Needed: Support. Because of growth spurts and body changes, hormones and social upheavals, these are tough years for all kids. Speak encouragement when you can, share stories of your own middle school years when appropriate, use empathy as often as possible, and give hugs when you’re allowed. Middle schoolers are tough on themselves, often feeling like they don’t measure up to their peers, and they need to hear from you that they’re okay and everything will get better.

Not Needed: Discouragement. Be judicious with your criticism, saving it for important moral and safety issues. Don’t like the way his hair sticks up? If it gives him confidence at school, let it go. Wish she’d clean up after herself more? Keep asking politely and realize it’s more lack of awareness than laziness or defiance. Frustrated by school behavior or grades? Put the responsibility for change back on your middle schooler and work with him to improve. Middle schoolers crave control over their own lives, so give it where you can (negotiable bedtime) and you’ll find it’s easier to hang onto it where you need to (no riding in cars with teenage drivers).

As you stock up on gel pens, ear buds, Kleenex, EOS lip balm, and Sharpies, take some time to think about what you can’t buy at Target, like accountability, encouragement, and empathy. Those may be back-to-school items your middle schooler needs the most!

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Relax Your Grip

“Welcome to 7th grade!” I smiled at the parent entering my classroom.

“Whoosh!” she said.  “I don’t know if I’m ready for this!”

I was about halfway through Before-School Conferences, and already this was the theme that kept popping up.

Some parents dread having their child enter middle school because of what lies ahead:  adolescence and teenager-hood.

Do you remember learning to drive?  The harder you tried to steer the car, the more you went off course.  It wasn’t until you learned to relax and quit fighting the steering wheel that you could be successful.

Parenting a middle schooler is like that; it works best when you learn to relax and quit fighting so hard for control.  The happiest combinations of middle schoolers and parents that sat at my conference table were those where Mom or Dad made suggestions (if they said anything at all) but left final decisions about where to sit and where to put stuff to the student.  These parents communicated that they trusted their kids’ judgment, and the kids responded.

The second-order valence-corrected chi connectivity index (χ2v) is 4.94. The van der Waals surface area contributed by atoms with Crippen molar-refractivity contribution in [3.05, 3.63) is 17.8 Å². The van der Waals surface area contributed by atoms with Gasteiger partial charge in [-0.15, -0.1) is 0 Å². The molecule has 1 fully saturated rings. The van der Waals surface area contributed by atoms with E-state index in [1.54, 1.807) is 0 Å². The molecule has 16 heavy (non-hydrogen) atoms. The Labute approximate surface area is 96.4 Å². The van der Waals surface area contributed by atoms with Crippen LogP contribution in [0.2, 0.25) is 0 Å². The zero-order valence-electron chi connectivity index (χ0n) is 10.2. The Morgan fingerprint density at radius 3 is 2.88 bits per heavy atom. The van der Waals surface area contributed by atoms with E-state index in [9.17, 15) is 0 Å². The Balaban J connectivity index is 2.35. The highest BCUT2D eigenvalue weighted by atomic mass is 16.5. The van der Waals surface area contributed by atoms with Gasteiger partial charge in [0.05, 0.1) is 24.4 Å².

Make your expectations clear, offer suggestions, and then relax a little and give your middle schooler a chance to make the right decision.  Don’t be too quick to assume the worst and overreact, or you could create problems where there were none and slide right off the road.

And remember – to avoid oversteering, keep your eyes on the road ahead, not on what’s right in front of your bumper.

(Reblogged from August 2012)

Relax Your Grip

“Welcome to 7th grade!” I smiled at the parent entering my classroom.

“Whoosh!” she said.  “I don’t know if I’m ready for this!”

I was about halfway through Before-School Conferences, and already this was the theme that kept popping up.

Some parents dread having their child enter middle school because of what lies ahead:  adolescence and teenager-hood.

Do you remember learning to drive?  The harder you tried to steer the car, the more you went off course.  It wasn’t until you learned to relax and quit fighting the steering wheel that you could be successful.

Parenting a middle schooler is like that; it works best when you learn to relax and quit fighting so hard for control.  The happiest combinations of middle schoolers and parents that sat at my conference table were those where Mom or Dad made suggestions (if they said anything at all) but left final decisions about where to sit and where to put stuff to the student.  These parents communicated that they trusted their kids’ judgment, and the kids responded.

Make your expectations clear, offer suggestions, and then relax a little and give your middle schooler a chance to make the right decision.  Don’t be too quick to assume the worst and overreact, or you could create problems where there were none and slide right off the road.

And remember – to avoid oversteering, keep your eyes on the road ahead, not on what’s right in front of your bumper.

(Reblogged from August 2012)